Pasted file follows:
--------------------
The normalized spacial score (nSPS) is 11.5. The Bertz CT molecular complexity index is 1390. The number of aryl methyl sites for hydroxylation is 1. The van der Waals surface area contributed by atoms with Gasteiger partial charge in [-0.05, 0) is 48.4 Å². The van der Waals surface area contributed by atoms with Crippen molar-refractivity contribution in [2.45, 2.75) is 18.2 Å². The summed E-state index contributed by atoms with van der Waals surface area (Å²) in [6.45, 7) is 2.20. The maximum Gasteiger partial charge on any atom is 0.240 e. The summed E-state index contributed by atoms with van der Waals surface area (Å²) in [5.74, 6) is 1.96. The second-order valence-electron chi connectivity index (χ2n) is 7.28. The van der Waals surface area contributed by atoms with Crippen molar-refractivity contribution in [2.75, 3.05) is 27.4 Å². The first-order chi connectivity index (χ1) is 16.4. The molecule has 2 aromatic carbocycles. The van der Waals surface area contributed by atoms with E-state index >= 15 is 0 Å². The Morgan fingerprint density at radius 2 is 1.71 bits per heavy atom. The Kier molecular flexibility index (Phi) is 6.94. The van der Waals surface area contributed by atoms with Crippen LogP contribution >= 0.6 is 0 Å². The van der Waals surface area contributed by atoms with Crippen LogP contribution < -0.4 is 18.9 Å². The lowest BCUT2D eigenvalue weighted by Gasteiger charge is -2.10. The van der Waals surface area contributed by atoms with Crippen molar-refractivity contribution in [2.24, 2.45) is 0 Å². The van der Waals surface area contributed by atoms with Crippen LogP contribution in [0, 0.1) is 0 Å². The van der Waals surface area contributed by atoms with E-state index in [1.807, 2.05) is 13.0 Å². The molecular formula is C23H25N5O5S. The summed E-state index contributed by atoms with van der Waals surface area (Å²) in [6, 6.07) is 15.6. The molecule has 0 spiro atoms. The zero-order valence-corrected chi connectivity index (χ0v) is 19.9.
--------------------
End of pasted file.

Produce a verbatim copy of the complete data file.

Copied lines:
The normalized spacial score (nSPS) is 11.5. The Bertz CT molecular complexity index is 1390. The number of aryl methyl sites for hydroxylation is 1. The van der Waals surface area contributed by atoms with Gasteiger partial charge in [-0.05, 0) is 48.4 Å². The van der Waals surface area contributed by atoms with Crippen molar-refractivity contribution in [2.45, 2.75) is 18.2 Å². The summed E-state index contributed by atoms with van der Waals surface area (Å²) in [6.45, 7) is 2.20. The maximum Gasteiger partial charge on any atom is 0.240 e. The summed E-state index contributed by atoms with van der Waals surface area (Å²) in [5.74, 6) is 1.96. The second-order valence-electron chi connectivity index (χ2n) is 7.28. The van der Waals surface area contributed by atoms with Crippen molar-refractivity contribution in [2.75, 3.05) is 27.4 Å². The first-order chi connectivity index (χ1) is 16.4. The molecule has 2 aromatic carbocycles. The van der Waals surface area contributed by atoms with E-state index >= 15 is 0 Å². The Morgan fingerprint density at radius 2 is 1.71 bits per heavy atom. The Kier molecular flexibility index (Phi) is 6.94. The van der Waals surface area contributed by atoms with Crippen LogP contribution >= 0.6 is 0 Å². The van der Waals surface area contributed by atoms with Crippen LogP contribution < -0.4 is 18.9 Å². The lowest BCUT2D eigenvalue weighted by Gasteiger charge is -2.10. The van der Waals surface area contributed by atoms with Crippen molar-refractivity contribution in [2.24, 2.45) is 0 Å². The van der Waals surface area contributed by atoms with Crippen LogP contribution in [0, 0.1) is 0 Å². The van der Waals surface area contributed by atoms with E-state index in [1.807, 2.05) is 13.0 Å². The molecular formula is C23H25N5O5S. The summed E-state index contributed by atoms with van der Waals surface area (Å²) in [6, 6.07) is 15.6. The molecule has 0 spiro atoms. The zero-order valence-corrected chi connectivity index (χ0v) is 19.9.